Material relating to Tours of Duty with Colonial Medical Service, in Sierra Leone and Solomon Islands

Scope and Content

The main body of the collection is correspondence from Dr. James D. Macgregor to his family in Scotland (but also to/from others) from both Sierra Leone and the Solomon Islands. The letters are largely in aerogramme form but there are also letters in conventional form with the original stamped and franked envelopes, as well as illustrative postcards and occasional ephemera. The content of the correspondence is largely descriptive of the locations and the work involved there, and to a degree there is family-oriented correspondence. The collection is composed of:

  • Correspondence: c.197 letters from Sierra Leone, 1951-1957;
  • Correspondence: c.613 letters from the Solomon Islands, 1957-1975;
  • Tour reports to the Chief Secretary of the Western Pacific High Commission, 1960-1964;
  • Police Medical/Postmortem Reports to the Sierra Leone Police, c.200 in number;
  • Original book-file cover in which the Police Reports had been archived;
  • Sierra Leone Protectorate Handbook, 1954.

In the material relating to Sierra Leone, 1953, are some programmes for the celebrations to be held at Makeni from 1-3 June 1953 in honour of the Coronation of Queen Elizabeth II. There is also a poster from the 'Committee of Gentlemen' about the staging of a dance on 5 June 1954 to mark the 'forthcoming Eid-ul-Fitri' with music from the 'Famous Cuban Swing Band'.

In the material relating to the Solomon Islands, there is a pamphlet about postal information issued by the Orient Line for the vessel SS Oronsay. Many of the early pieces of correspondence are written on Orient Line aerogrammes.

An edited version of all Macgregor's letters are contained on a CD within the collection.

Administrative / Biographical History

James D. Macgregor was born in Invergowrie, near Dundee, on 21 August 1927. He was the son of Margaret (Robertson) and Alexander Macgregor. His father was Headmaster of the local school, Invergowrie Public School, the school attended by Macgregor until the age of ten. His secondary schooling was at Perth Academy. Between 1945 and 1950 he studied at St. Andrews University where he graduated with the degree of MBChB.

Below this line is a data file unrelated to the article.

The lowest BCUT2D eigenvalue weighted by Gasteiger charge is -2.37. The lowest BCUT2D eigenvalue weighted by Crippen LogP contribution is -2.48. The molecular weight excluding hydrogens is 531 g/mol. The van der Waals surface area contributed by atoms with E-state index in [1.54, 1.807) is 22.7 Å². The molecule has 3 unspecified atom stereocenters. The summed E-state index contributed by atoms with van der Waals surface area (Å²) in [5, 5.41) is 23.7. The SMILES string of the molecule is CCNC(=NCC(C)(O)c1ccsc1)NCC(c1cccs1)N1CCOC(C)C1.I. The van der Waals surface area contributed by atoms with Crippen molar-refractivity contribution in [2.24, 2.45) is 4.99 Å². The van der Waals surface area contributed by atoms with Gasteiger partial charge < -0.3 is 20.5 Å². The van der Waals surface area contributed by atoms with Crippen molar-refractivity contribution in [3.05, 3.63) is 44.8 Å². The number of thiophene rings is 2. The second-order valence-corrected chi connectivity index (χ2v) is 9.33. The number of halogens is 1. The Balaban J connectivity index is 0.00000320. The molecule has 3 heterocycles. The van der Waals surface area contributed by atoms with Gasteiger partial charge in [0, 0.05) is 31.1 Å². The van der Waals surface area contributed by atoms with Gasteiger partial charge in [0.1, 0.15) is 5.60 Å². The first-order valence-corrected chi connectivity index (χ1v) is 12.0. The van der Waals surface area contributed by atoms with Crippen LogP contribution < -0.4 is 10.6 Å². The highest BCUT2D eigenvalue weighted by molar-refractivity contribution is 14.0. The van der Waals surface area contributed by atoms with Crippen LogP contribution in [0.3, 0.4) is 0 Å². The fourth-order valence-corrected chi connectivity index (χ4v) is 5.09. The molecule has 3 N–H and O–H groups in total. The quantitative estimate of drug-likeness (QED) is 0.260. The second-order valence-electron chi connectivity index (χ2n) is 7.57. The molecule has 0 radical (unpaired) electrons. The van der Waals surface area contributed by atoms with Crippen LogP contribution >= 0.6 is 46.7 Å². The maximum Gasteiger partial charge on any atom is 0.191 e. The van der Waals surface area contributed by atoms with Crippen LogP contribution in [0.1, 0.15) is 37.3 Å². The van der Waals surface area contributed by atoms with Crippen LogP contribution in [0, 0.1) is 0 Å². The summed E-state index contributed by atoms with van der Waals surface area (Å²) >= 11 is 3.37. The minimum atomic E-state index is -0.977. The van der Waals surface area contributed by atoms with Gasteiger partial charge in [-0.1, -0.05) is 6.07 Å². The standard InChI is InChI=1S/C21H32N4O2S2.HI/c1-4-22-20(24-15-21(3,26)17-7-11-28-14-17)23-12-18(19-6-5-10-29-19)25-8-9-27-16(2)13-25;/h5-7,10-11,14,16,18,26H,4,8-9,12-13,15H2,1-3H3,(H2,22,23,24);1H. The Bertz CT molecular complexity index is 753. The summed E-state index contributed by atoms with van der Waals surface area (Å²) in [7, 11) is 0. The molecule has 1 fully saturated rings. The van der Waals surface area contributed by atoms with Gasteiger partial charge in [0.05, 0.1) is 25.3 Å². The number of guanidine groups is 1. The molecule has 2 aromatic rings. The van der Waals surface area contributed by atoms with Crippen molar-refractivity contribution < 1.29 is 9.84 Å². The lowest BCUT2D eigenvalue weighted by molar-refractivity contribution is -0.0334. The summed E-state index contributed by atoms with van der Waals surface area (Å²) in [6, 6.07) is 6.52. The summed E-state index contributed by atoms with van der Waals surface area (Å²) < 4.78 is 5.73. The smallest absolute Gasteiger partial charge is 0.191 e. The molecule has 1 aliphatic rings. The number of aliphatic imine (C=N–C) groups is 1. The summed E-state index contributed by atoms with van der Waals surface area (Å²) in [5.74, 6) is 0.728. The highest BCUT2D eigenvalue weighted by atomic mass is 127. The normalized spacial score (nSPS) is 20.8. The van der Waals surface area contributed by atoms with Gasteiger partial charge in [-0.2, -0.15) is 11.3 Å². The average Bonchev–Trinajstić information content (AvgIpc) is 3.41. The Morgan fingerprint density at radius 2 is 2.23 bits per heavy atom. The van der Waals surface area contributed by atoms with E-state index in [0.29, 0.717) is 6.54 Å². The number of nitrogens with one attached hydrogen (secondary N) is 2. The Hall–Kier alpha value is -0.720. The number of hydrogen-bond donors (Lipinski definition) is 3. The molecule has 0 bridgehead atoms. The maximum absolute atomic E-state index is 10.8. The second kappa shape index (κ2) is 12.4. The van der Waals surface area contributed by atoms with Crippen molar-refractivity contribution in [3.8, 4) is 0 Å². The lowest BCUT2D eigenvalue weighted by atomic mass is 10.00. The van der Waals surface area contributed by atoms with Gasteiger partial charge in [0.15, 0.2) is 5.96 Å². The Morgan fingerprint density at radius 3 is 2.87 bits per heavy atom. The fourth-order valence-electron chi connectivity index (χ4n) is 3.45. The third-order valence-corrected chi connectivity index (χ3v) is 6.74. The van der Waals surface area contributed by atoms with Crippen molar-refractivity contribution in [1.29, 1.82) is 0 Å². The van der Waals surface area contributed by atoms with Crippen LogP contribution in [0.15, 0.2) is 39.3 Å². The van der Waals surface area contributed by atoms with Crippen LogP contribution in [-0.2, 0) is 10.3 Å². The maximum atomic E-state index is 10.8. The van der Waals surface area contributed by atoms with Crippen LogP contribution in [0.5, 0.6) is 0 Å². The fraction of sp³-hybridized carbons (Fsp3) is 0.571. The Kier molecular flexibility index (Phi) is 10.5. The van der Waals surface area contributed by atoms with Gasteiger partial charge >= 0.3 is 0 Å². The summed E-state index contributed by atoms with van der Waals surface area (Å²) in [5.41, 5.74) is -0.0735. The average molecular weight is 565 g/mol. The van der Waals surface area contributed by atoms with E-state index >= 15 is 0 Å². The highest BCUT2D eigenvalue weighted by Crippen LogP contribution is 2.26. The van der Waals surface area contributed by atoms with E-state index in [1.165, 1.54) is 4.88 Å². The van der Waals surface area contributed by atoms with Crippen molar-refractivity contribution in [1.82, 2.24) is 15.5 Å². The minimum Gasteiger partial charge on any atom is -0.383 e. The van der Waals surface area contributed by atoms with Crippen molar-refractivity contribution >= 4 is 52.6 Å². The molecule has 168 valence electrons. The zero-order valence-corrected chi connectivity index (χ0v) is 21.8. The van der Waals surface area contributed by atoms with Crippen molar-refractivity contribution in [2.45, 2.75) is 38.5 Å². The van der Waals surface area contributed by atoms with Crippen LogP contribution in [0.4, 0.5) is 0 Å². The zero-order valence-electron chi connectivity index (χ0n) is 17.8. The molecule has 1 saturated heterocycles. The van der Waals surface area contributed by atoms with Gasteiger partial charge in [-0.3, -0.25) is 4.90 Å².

After graduation, Macgregor worked in general practice in Perth and Bridge of Earn before becoming House Physician at Perth Royal Infirmary. In 1951, he was appointed as House Surgeon at the Royal Northern Infirmary in Inverness. Prior to his 'call up' to National Service he was serving at Scartho Infirmary (Grimsby District General Hospital) in Grimsby, north-east Lincolnshire, England. At this point, he joined the Colonial Medical Service and towards the end of 1951 he began a first tour of duty in Freetown, Sierra Leone (know then as the Sierra Leone Protectorate), at the Connaught Hospital there. By the age of 25 Macgregor had become Assistant Surgeon at the hospital. He also ran the Mental Hospital at Kissy which, even in 2006, is the only psychiatric facility in Sierra Leone. This first tour of duty lasted until March 1953.

Macgregor's second tour of duty began with his appointment as District Medical Officer for Makeni District at its population of some 360,000 most of whom were spread over a very wide area. Assisting him were two doctors and an American missionary. This second tour lasted until the end of 1954 when he joined the Colonial Service as a permanent and pensionable officer. In April 1955, Macgregor married a student from Edinburgh and the couple then travelled back to Freetown where he was to serve at the Hill Station Hospital (now called Choithrams Hospital). In 1956 he was posted to Magburaka in the Tonkolili District of Sierra Leone and to a new hospital there.

Promotion followed, and Macgregor was posted to the Solomon Islands (then known as the British Solomon Islands Protectorate) as Senior Medical Officer. The journey to Honiara, the capital of the Solomon Islands, on Guadalcanal, took two months by an Orient Line vessel - SS Oronsay - to Sydney, then tramp steamer. While on the Solomon Islands three children were born to the family.

In 1975 Macgregor returned to the UK with his family to take up an appointment as Chief Medical Officer for the Shetland Islands - the Shetland Health Board. In 1981 he became District Medical Officer in Perth - Tayside Health Board. He retired in 1993. In retirement he has acted as secretary for a variety of bodies and has also been Medical Officer for Tayside Fire Brigade and for Fife Fire and Rescue Service.

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